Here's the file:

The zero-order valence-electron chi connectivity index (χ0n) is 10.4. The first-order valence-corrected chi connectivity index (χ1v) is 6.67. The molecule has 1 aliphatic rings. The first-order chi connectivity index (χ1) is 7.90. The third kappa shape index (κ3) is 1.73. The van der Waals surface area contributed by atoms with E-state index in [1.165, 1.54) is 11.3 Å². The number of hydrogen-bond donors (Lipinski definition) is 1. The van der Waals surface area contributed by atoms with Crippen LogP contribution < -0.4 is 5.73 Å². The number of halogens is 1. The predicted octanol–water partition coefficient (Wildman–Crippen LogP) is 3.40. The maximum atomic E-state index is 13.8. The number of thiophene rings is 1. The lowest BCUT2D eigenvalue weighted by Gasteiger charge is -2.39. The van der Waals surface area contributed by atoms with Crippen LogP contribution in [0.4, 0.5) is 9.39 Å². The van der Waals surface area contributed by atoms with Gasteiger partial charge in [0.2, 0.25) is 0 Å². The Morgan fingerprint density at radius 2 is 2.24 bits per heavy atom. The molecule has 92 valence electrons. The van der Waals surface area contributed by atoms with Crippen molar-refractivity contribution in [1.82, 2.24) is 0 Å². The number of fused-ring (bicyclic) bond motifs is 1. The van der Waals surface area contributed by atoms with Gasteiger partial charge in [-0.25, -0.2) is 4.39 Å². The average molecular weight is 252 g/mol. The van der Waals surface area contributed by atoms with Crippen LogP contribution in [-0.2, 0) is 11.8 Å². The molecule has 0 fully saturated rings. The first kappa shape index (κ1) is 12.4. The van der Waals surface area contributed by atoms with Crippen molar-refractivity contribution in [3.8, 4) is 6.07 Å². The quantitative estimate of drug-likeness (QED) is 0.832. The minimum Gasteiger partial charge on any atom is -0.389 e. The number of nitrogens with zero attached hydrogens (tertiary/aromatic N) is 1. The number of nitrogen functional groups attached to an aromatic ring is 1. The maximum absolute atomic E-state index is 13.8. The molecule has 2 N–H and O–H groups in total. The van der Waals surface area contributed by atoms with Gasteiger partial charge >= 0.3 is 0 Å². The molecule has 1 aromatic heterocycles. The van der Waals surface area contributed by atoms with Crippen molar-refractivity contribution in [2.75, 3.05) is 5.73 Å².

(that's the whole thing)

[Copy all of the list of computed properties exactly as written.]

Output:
The zero-order valence-electron chi connectivity index (χ0n) is 10.4. The first-order valence-corrected chi connectivity index (χ1v) is 6.67. The molecule has 1 aliphatic rings. The first-order chi connectivity index (χ1) is 7.90. The third kappa shape index (κ3) is 1.73. The van der Waals surface area contributed by atoms with E-state index in [1.165, 1.54) is 11.3 Å². The number of hydrogen-bond donors (Lipinski definition) is 1. The van der Waals surface area contributed by atoms with Crippen LogP contribution < -0.4 is 5.73 Å². The number of halogens is 1. The predicted octanol–water partition coefficient (Wildman–Crippen LogP) is 3.40. The maximum atomic E-state index is 13.8. The number of thiophene rings is 1. The lowest BCUT2D eigenvalue weighted by Gasteiger charge is -2.39. The van der Waals surface area contributed by atoms with Crippen LogP contribution in [0.4, 0.5) is 9.39 Å². The van der Waals surface area contributed by atoms with Gasteiger partial charge in [0.2, 0.25) is 0 Å². The Morgan fingerprint density at radius 2 is 2.24 bits per heavy atom. The molecule has 92 valence electrons. The van der Waals surface area contributed by atoms with Crippen molar-refractivity contribution in [1.82, 2.24) is 0 Å². The number of fused-ring (bicyclic) bond motifs is 1. The van der Waals surface area contributed by atoms with Gasteiger partial charge in [-0.25, -0.2) is 4.39 Å². The average molecular weight is 252 g/mol. The van der Waals surface area contributed by atoms with Crippen LogP contribution in [-0.2, 0) is 11.8 Å². The molecule has 0 fully saturated rings. The first kappa shape index (κ1) is 12.4. The van der Waals surface area contributed by atoms with Crippen molar-refractivity contribution in [3.8, 4) is 6.07 Å². The quantitative estimate of drug-likeness (QED) is 0.832. The minimum Gasteiger partial charge on any atom is -0.389 e. The number of nitrogens with zero attached hydrogens (tertiary/aromatic N) is 1. The number of nitrogen functional groups attached to an aromatic ring is 1. The maximum absolute atomic E-state index is 13.8. The molecule has 2 N–H and O–H groups in total. The van der Waals surface area contributed by atoms with Gasteiger partial charge >= 0.3 is 0 Å². The molecule has 1 aromatic heterocycles. The van der Waals surface area contributed by atoms with Crippen molar-refractivity contribution in [2.75, 3.05) is 5.73 Å².